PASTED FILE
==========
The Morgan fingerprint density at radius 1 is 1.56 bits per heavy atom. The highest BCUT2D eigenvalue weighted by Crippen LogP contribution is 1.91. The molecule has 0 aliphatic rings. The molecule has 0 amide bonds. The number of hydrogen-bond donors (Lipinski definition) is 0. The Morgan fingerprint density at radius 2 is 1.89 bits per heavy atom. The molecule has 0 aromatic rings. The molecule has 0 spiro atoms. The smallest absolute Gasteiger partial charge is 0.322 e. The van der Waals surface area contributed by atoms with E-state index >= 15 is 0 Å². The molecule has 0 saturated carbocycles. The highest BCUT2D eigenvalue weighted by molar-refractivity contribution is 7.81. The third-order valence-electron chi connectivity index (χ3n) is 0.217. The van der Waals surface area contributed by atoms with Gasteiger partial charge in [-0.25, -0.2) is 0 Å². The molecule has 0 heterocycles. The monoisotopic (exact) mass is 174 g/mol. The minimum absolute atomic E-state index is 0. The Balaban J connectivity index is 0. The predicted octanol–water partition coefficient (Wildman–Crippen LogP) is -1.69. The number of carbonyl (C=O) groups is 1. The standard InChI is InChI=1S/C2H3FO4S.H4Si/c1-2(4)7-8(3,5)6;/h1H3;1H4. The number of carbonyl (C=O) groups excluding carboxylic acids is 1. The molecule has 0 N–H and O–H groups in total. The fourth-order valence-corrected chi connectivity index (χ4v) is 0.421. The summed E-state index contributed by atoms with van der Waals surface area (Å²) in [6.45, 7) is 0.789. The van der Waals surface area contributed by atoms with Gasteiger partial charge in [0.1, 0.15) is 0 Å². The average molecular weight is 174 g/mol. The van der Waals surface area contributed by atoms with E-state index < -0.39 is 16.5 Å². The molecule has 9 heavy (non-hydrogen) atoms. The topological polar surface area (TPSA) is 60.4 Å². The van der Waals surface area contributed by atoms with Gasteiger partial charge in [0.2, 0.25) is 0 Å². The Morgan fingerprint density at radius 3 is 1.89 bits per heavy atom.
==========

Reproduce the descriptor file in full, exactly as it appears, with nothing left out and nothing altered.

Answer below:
The Morgan fingerprint density at radius 1 is 1.56 bits per heavy atom. The highest BCUT2D eigenvalue weighted by Crippen LogP contribution is 1.91. The molecule has 0 aliphatic rings. The molecule has 0 amide bonds. The number of hydrogen-bond donors (Lipinski definition) is 0. The Morgan fingerprint density at radius 2 is 1.89 bits per heavy atom. The molecule has 0 aromatic rings. The molecule has 0 spiro atoms. The smallest absolute Gasteiger partial charge is 0.322 e. The van der Waals surface area contributed by atoms with E-state index >= 15 is 0 Å². The molecule has 0 saturated carbocycles. The highest BCUT2D eigenvalue weighted by molar-refractivity contribution is 7.81. The third-order valence-electron chi connectivity index (χ3n) is 0.217. The van der Waals surface area contributed by atoms with Gasteiger partial charge in [-0.25, -0.2) is 0 Å². The molecule has 0 heterocycles. The monoisotopic (exact) mass is 174 g/mol. The minimum absolute atomic E-state index is 0. The Balaban J connectivity index is 0. The predicted octanol–water partition coefficient (Wildman–Crippen LogP) is -1.69. The number of carbonyl (C=O) groups is 1. The standard InChI is InChI=1S/C2H3FO4S.H4Si/c1-2(4)7-8(3,5)6;/h1H3;1H4. The number of carbonyl (C=O) groups excluding carboxylic acids is 1. The molecule has 0 N–H and O–H groups in total. The fourth-order valence-corrected chi connectivity index (χ4v) is 0.421. The summed E-state index contributed by atoms with van der Waals surface area (Å²) in [6.45, 7) is 0.789. The van der Waals surface area contributed by atoms with Gasteiger partial charge in [0.1, 0.15) is 0 Å². The average molecular weight is 174 g/mol. The van der Waals surface area contributed by atoms with E-state index < -0.39 is 16.5 Å². The molecule has 9 heavy (non-hydrogen) atoms. The topological polar surface area (TPSA) is 60.4 Å². The van der Waals surface area contributed by atoms with Gasteiger partial charge in [0.2, 0.25) is 0 Å². The Morgan fingerprint density at radius 3 is 1.89 bits per heavy atom.